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BEST CSA (TIE) Dallas 2013 - Eden's Organic CSA and Comeback Creek Farm

Marie Tedei is a tireless advocate for the local food movement, and her words have the weight of a farmer behind them. Tedei is the person behind Eden's Organic CSA. Tedei is quick to mention that a CSA, which stands for Community Supported Agriculture, is as much a relationship between the farmer and the customer as it is a transaction involving money and vegetables. As a member, you commit to a yearlong relationship with the farm. In exchange for your money Tedei puts together a basket of the seasonal vegetables when they are available, generally from October to July. Start and end dates vary from year to year because it's farming, not a factory. You can pick your share up on her farm in Balch Springs or at the Green Spot in Dallas.

Pittsburg, Texas, with its absurdly large pavilion bust of hometown chicken magnate Bo Pilgrim, is not the first place you'd expect to find a co-op dedicated to sustainable organic agriculture. But somehow, Comeback Creek Farm has managed to carve out a niche. You can find them sometimes at White Rock Local Market selling their excess carrots or kale, but the more reliable way to enjoy their bounty is to sign up for their community-supported-agriculture program. Pay for your share of the harvest in advance, then pick up every weekend at any of their numerous local drop-off locations.

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Mark Wootton
Mark Wootton

Minor correction - a co-op is different from a CSA. Some folks intimately involved find this distinction very important.


@Mark Wootton

Mark is right, a co op is not the same thing as a CSA. And both Comeback Creek and Eden's are CSA model farms - not multi-farm co op food distributors. Many small farms pool together with other local farmers to help each other out, but that is not the same thing as drawing from a nationwide, or even a statewide, pool of mid-scale or large farms to fill weekly orders for people who'll never come close to even meeting the people who grew their food, much less visiting the farm it came from. There's not really a direct connection to their food.  And that is one of the sweet benefits of local, small farms - connecting to your foods' source and grower.

There are several ways to support small, local farms and CSA is the most direct, and probably one of the most important ways, because small farms can not compete on a wholesale level with mid size or large farms.

Here's a great article from one of the founders of the CSA movement in the US. She co-authored a book that totally humbled me about farming and where my food has come from my whole life called Sharing the Harvest.This recent article captures the spirit of sharing the risk and the harvest with a small CSA farmer.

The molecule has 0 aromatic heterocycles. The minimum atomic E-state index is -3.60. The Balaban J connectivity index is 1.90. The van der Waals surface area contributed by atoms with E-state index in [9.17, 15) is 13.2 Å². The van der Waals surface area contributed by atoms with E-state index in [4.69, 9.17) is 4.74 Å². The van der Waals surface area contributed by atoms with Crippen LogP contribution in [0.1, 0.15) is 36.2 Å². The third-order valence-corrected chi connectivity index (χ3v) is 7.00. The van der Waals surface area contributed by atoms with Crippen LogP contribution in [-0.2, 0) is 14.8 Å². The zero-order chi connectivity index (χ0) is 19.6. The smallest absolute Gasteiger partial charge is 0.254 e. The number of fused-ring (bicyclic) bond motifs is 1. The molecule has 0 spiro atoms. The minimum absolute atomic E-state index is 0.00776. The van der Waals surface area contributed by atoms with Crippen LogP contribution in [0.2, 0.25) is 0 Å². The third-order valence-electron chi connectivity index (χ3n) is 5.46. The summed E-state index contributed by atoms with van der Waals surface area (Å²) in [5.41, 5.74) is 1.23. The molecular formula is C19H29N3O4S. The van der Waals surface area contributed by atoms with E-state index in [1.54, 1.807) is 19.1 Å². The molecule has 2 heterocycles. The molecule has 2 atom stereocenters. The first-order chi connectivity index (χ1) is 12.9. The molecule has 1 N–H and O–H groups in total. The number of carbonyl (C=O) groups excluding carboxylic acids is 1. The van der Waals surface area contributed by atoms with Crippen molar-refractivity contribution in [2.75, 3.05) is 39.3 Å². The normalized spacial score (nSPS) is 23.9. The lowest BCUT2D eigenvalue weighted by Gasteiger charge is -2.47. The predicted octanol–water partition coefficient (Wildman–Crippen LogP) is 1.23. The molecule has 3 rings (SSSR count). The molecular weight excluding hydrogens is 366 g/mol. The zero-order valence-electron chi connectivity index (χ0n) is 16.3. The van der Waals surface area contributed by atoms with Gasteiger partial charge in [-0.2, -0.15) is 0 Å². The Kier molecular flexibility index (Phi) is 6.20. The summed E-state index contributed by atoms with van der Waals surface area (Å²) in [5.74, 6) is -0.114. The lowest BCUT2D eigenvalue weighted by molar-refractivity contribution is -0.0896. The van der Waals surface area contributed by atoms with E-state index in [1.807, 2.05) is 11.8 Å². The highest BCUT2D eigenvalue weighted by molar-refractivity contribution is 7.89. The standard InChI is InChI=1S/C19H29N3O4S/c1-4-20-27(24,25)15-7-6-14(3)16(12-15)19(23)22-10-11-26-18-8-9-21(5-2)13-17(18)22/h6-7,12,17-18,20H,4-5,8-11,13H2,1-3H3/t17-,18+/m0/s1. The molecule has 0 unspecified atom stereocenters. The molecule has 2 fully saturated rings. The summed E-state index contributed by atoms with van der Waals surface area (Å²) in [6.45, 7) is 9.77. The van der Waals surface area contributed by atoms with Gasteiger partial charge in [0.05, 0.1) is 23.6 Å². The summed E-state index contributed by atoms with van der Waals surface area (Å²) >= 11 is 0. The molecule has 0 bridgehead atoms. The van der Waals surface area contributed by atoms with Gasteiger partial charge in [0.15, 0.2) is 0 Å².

Education about the benefits of eating in season is lacking - and most of your small farmers do what they can to show and tell you the benefits, but it is indeed not 1st nature to skip the strawberry display in November - and eat something from the freezer or pantry you "put up" last spring. This is why CSA is not as easy a sell as we'd like it to be. Plus, there's the ups and downs of being a farm in a location that may not see rain when it needs to, or gets hit with grasshoppers, or has other out of their control issues that lower their yields. String a few of these seasons together, and the small farm who has no community support, is beholden solely to their banker - and they don't often take eggs or rainchecks on payments due.

I wish small local farms were seen as more of an asset to our communities, not just a novel thing to have around. They help bring education and lifestyle options to many people; provide small business opportunities for not just the farmer, but others as an extension of the farm; and bring the freshest, most naturally raised food around, (dare I use the O word), from seed to your plate.

Please, join a CSA, shop directly with a farmer at a market, fill in with an order by number delivery co op, and of course, your local grocer has what you can't live without. But local food sources like these and the handful of other very small farms in the area, need direct support - financially in whatever ways you can, (some offer tours, classes, market stands, etc.) as well as roll-up-your-sleeves volunteer help from time to time, too.The hurdles we often face may not seem like mountains to climb to some people or businesses, but on our small scale economy, many things can break us. Toxic spraying for mosquitoes and the hours that are spent fighting that; unrealistic urban zoning and code enforcements that generally stem from privacy invasions; urban tax law guidelines that are draconian and take years to catch up with the farm's land use, and competition from corporate scale production facilities and advertising campaigns all over the nation bringing people whatever they want to eat - regardless of the season or it's actual contents.   Eat REAL food. Please. :)

Thank you to the DO for this recognition. I was truly surprised and am very grateful and humbled to be in the company of such a great farmer, John Kilburn from CCF. Thank you to the many chefs who do all they can to use what we raise in season, and to our loyal community of csa and market customers. We couldn't never survive without you! 

 See you all at the Chefs for Farmers event this fall!


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